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When looking at the principle of angular motion, it is important to have a solid understanding of several other biomechanics terms.
• Angular Velocity = change in angular position (or displacement) / change in time
• Torque = Force X Distance (perpendicular)

In order to generate angular motion, a force must be applied onto an object acting a certain distance away from the object. As a result, in order to increase the torque, an athlete can either increase the force which they are applying to an object or apply this force further away from their axis of rotation.

A classic example of angular motion is the throwing arm of a baseball pitcher. Professional baseball players are able to generate extremely high angular velocities in their throwing shoulder (specifically internal rotation of the pitching arm) which increases the linear velocity of the ball coming out of the hand. If you consider the baseball pitcher as an example and use the pitchers spine as their axis of rotation and the perpendicular distance from the ball to the axis of rotation as their distance, you will be able to determine ways to increase the linear velocity of the ball at release. A pitcher can produce a larger torque by applying a larger force or by moving this ball further away from the axis of rotation. Unfortunately, this example is not a simple as we just described it, but it does give you a valuable reference point. For a pitcher to truly increase the velocity of the ball at release, they need to factor in nearly every biomechanical principle we have talked about to date. Specifically, the pitcher needs to emphasize the principles which help to produce maximum effort or force (principles #2 and #3) as well as the principles which apply to linear motion (principles #4 and #5). Throwing a baseball requires full body mechanics and factors in linear and angular movements as well as the importance of proper sequencing of these movements.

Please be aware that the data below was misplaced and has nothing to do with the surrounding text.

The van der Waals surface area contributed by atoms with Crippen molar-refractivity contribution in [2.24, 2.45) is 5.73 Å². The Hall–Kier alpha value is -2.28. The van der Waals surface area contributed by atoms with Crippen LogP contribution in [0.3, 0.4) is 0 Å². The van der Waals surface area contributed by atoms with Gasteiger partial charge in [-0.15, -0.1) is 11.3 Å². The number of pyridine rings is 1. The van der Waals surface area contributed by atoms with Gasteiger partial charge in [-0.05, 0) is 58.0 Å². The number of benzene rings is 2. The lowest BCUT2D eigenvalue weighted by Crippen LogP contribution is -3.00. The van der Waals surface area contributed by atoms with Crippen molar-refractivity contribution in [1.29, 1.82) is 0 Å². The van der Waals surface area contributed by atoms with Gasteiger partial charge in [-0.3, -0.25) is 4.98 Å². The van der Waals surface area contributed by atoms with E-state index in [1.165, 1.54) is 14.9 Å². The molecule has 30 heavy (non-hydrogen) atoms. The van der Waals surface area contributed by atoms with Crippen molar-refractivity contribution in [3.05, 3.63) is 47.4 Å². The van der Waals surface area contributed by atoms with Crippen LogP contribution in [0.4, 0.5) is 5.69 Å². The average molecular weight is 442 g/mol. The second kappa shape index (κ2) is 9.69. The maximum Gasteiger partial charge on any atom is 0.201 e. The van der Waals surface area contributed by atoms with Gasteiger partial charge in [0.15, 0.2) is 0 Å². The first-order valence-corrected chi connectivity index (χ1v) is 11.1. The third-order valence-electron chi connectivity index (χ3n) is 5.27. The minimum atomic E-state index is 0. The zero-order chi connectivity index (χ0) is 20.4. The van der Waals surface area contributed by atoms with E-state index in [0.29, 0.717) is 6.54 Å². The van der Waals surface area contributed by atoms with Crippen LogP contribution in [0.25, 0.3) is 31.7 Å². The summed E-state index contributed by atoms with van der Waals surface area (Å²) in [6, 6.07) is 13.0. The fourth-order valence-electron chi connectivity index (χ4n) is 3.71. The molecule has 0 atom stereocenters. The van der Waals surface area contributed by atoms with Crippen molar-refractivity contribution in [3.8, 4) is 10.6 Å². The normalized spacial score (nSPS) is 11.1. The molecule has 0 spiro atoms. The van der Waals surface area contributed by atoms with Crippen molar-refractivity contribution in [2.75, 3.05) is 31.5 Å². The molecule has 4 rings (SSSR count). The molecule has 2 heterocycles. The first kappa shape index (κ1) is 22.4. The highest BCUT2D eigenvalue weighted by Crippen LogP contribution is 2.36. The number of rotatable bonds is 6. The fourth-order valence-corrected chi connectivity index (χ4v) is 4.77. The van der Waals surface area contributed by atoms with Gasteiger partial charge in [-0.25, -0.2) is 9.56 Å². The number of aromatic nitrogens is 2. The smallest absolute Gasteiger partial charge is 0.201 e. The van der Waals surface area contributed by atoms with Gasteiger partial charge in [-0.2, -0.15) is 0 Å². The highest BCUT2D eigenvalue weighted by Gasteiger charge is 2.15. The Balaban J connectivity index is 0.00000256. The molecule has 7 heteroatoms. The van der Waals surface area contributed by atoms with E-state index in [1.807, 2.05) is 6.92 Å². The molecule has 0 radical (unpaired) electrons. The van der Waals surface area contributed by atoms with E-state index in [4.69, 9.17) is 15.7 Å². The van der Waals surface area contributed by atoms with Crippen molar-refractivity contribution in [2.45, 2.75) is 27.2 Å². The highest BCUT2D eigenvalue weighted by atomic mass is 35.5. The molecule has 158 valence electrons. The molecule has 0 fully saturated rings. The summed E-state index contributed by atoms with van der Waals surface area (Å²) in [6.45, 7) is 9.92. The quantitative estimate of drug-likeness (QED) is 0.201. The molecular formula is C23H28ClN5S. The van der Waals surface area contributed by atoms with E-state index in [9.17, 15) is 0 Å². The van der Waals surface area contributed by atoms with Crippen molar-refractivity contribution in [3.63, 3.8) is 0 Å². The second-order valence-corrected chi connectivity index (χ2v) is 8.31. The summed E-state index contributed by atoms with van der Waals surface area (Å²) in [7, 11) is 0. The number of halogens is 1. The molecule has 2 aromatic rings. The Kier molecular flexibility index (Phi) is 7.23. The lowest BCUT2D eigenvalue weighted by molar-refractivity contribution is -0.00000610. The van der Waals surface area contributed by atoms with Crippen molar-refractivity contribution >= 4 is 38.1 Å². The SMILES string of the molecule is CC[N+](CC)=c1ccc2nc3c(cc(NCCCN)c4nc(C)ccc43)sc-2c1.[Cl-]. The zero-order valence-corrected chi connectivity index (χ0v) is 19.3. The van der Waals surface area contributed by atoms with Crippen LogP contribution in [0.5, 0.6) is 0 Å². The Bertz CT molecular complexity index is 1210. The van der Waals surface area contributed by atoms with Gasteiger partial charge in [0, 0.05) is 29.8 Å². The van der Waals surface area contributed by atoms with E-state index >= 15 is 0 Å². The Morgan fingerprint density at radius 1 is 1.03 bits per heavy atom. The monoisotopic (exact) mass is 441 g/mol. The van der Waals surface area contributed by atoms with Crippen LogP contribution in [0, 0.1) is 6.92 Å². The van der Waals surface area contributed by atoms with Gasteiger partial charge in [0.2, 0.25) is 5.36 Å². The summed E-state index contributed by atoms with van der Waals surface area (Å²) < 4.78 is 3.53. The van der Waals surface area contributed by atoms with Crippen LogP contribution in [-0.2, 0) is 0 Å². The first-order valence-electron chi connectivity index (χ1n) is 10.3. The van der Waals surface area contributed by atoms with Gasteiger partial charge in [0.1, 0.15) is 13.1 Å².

Brian Shackel, MSc